Schmidt is a 24-year veteran with the Minneapolis Police Department, where she holds the rank of sergeant, and is vice president of the Police Officers Federation of Minneapolis. As of last year, Schmidt was in line to run for the union’s top position in 2021, by which time Lt. Bob Kroll had said he would retire.
As of this week, Kroll’s changing his tune, saying he won’t retire because… people want him to.
Kroll’s announcement of sorts came on the Queen and the Cop radio show, with its co-hosts Tracy Fischer-Phillipi (the reigning Ms. U.S. World Elite, according to a Facebook page she runs), and Stacy Wright, a Hennepin County Sheriff’s deputy with a habit of running for sheriff of Wright County, where he lives, and losing.
Folks, not only does Queen and the Cop exist, it is two hours long. At the outset of Tuesday’s broadcast, the hosts expressed their sympathy for Kroll and his wife, WCCO’s Liz Collin, and suggested protesters who demonstrated outside the couple’s house in Hugo this past weekend should face criminal charges.
Two moments from the protest stood out: the breaking of pinatas made to look like Kroll and Collin, and a speech by activist and DFL-endorsed House candidate John Thompson, who suggested Kroll was a Ku Klux Klan leader, and at one point asked: “You think we give a fuck about Hugo burning down?”
Thompson’s speech has since been disavowed by DFL leaders, and he has apologized. That’s not enough for the Cop.
“As an investigator, I would certainly submit some felony charges there, because I believe there were some terroristic threats made, for one. I would submit charges for certain parts of that ordeal, if it was my case.”
Later, Wright added: “Let a jury decide, let a court decide, how about that — do I think there’s enough there for threats of violence, felony threats of violence?”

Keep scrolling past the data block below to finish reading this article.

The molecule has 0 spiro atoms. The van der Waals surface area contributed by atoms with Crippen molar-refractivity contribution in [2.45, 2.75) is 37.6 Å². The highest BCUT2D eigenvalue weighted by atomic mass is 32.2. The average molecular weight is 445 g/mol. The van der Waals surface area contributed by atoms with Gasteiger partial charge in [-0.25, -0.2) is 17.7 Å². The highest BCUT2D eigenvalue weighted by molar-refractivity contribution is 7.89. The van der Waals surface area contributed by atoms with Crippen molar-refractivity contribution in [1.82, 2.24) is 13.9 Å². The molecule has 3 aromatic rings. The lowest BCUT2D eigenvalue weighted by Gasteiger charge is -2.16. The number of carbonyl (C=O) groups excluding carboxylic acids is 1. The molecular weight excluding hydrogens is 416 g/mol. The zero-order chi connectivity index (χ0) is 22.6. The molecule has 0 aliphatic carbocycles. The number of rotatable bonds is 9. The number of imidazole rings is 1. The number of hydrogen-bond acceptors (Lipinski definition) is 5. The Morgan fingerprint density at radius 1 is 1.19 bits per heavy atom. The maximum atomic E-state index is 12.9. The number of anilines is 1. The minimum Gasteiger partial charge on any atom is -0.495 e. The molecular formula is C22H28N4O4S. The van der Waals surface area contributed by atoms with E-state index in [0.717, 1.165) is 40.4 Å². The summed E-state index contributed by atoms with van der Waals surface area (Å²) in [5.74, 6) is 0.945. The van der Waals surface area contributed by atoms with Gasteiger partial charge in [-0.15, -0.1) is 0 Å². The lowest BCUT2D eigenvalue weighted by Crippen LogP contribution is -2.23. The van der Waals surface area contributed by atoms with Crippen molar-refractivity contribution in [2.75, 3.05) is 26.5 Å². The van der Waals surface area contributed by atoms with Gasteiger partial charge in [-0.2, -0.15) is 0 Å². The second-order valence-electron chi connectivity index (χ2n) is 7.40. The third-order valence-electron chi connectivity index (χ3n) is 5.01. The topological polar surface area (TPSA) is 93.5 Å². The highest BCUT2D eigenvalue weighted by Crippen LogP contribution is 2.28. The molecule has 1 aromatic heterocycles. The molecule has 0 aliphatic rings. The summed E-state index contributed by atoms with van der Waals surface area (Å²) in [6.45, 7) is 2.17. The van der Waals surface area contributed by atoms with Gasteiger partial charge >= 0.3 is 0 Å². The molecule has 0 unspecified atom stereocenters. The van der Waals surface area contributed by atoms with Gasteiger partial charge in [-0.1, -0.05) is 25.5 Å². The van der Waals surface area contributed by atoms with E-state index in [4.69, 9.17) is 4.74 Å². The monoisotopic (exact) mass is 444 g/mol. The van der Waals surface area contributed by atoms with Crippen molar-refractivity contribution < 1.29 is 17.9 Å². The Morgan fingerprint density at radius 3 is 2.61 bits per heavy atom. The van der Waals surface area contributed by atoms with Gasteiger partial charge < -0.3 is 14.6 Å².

(Does Wright want to “let a jury decide” if there’s been a criminal “threat of violence” every time a cop pulls his gun and asks someone if they “want to get shot?” No one asked.)
Kroll, for his part, was more laid-back when he joined the show later. He and Collin weren’t home at the time, and no damage was done to the property. Kroll did, however, say the rally stands as evidence to one of his most sensational claims in the past.
“I’ve been condemned for calling Black Lives Matter a terrorist organization,” he said. “Well, I think after Saturday at my house I have prima facie evidence to support that — when, I’m going to resign, or you’re going to burn down the city of Hugo.”
As for resigning, Kroll says he’s not even leaving the police force as he’d planned.
“The irony of all this is I turned full retirement eligible weeks ago, and now these people are causing me to stay, ‘cuz I can’t make it look like they’re chasing me out. I’ve never backed away from a fight in my life. So, now I guess I’ve gotta keep working longer. How foolish is that? But I can’t let ’em think that they’re running me out, and I can’t quit midway through something here, that’s just not in my character. I truly want to retire, and just live my life, and let my wife’s work get back to normal, but I can’t make it — can you imagine the victory celebration if I went and turned my retirement papers in? And, in addition to having four lawsuits pending, my life is uncertain, so, the same people that want me gone so bad, from the protesters, to the mayor, to the city council, to the governor, now they’re gettin’ me stuck here longer.”
In fact, if anyone should go, Kroll thinks it’s Minneapolis Police Department Chief Medaria Arradondo.
“The chief needs to communicate to city political leaders that more officers, not fewer, are needed,” Kroll told KSTP yesterday. “If he cannot stand up to city leadership and communicate that then he needs to say he cannot do it anymore and step aside and get another job.”
There is, of course, one group who think Kroll’s got that backward: the people who live in Minneapolis. The recent Star Tribune/KARE 11/MPR poll found 63 percent of people hold a “favorable” opinion of Arradondo, compared to a 62 percent “unfavorable” rating for the department as a whole.
On another question, 76 percent of respondents said the police federation Kroll runs has “too much influence” on “the disciplinary process for officers accused of misconduct.”
See? Kroll can’t leave now. Sure, most people don’t like him, or trust the union he runs, or have good feelings about the police department as a whole — but some still do, and Bob “can’t quit midway through something here.”